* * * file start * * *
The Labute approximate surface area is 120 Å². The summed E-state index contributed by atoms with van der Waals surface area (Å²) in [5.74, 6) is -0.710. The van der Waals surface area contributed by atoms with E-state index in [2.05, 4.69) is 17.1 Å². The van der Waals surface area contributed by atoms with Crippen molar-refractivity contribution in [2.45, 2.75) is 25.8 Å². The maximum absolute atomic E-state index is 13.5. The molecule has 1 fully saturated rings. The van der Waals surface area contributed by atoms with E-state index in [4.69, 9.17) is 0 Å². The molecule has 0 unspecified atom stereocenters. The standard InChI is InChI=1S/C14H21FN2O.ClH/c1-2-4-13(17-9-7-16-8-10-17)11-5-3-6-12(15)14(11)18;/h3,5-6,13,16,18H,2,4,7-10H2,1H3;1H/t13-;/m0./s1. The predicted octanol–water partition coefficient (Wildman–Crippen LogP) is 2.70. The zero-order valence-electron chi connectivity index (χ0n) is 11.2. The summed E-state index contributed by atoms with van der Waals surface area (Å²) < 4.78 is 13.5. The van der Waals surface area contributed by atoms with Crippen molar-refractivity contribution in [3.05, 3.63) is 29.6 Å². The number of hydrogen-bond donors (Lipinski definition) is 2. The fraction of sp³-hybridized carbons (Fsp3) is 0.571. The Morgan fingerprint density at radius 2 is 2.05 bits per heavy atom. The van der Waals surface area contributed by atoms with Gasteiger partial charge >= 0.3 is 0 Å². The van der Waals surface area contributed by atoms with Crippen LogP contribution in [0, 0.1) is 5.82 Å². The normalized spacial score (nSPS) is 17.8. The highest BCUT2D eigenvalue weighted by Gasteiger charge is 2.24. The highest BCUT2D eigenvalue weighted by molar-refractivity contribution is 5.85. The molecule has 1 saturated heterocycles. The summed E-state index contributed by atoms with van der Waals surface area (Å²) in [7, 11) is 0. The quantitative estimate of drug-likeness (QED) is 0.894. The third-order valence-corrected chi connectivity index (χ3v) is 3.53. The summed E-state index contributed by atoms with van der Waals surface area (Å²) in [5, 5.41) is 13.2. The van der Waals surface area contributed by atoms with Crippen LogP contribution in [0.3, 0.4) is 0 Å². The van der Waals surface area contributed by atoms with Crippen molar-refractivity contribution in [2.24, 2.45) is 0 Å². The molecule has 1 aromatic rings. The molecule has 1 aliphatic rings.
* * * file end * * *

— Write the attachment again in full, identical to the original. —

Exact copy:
The Labute approximate surface area is 120 Å². The summed E-state index contributed by atoms with van der Waals surface area (Å²) in [5.74, 6) is -0.710. The van der Waals surface area contributed by atoms with E-state index in [2.05, 4.69) is 17.1 Å². The van der Waals surface area contributed by atoms with Crippen molar-refractivity contribution in [2.45, 2.75) is 25.8 Å². The maximum absolute atomic E-state index is 13.5. The molecule has 1 fully saturated rings. The van der Waals surface area contributed by atoms with E-state index in [4.69, 9.17) is 0 Å². The molecule has 0 unspecified atom stereocenters. The standard InChI is InChI=1S/C14H21FN2O.ClH/c1-2-4-13(17-9-7-16-8-10-17)11-5-3-6-12(15)14(11)18;/h3,5-6,13,16,18H,2,4,7-10H2,1H3;1H/t13-;/m0./s1. The predicted octanol–water partition coefficient (Wildman–Crippen LogP) is 2.70. The zero-order valence-electron chi connectivity index (χ0n) is 11.2. The summed E-state index contributed by atoms with van der Waals surface area (Å²) < 4.78 is 13.5. The van der Waals surface area contributed by atoms with Crippen molar-refractivity contribution in [3.05, 3.63) is 29.6 Å². The number of hydrogen-bond donors (Lipinski definition) is 2. The fraction of sp³-hybridized carbons (Fsp3) is 0.571. The Morgan fingerprint density at radius 2 is 2.05 bits per heavy atom. The van der Waals surface area contributed by atoms with Gasteiger partial charge >= 0.3 is 0 Å². The van der Waals surface area contributed by atoms with Crippen LogP contribution in [0, 0.1) is 5.82 Å². The normalized spacial score (nSPS) is 17.8. The highest BCUT2D eigenvalue weighted by Gasteiger charge is 2.24. The highest BCUT2D eigenvalue weighted by molar-refractivity contribution is 5.85. The molecule has 1 saturated heterocycles. The summed E-state index contributed by atoms with van der Waals surface area (Å²) in [7, 11) is 0. The quantitative estimate of drug-likeness (QED) is 0.894. The third-order valence-corrected chi connectivity index (χ3v) is 3.53. The summed E-state index contributed by atoms with van der Waals surface area (Å²) in [5, 5.41) is 13.2. The van der Waals surface area contributed by atoms with Crippen LogP contribution in [0.3, 0.4) is 0 Å². The van der Waals surface area contributed by atoms with Crippen molar-refractivity contribution in [2.24, 2.45) is 0 Å². The molecule has 1 aromatic rings. The molecule has 1 aliphatic rings.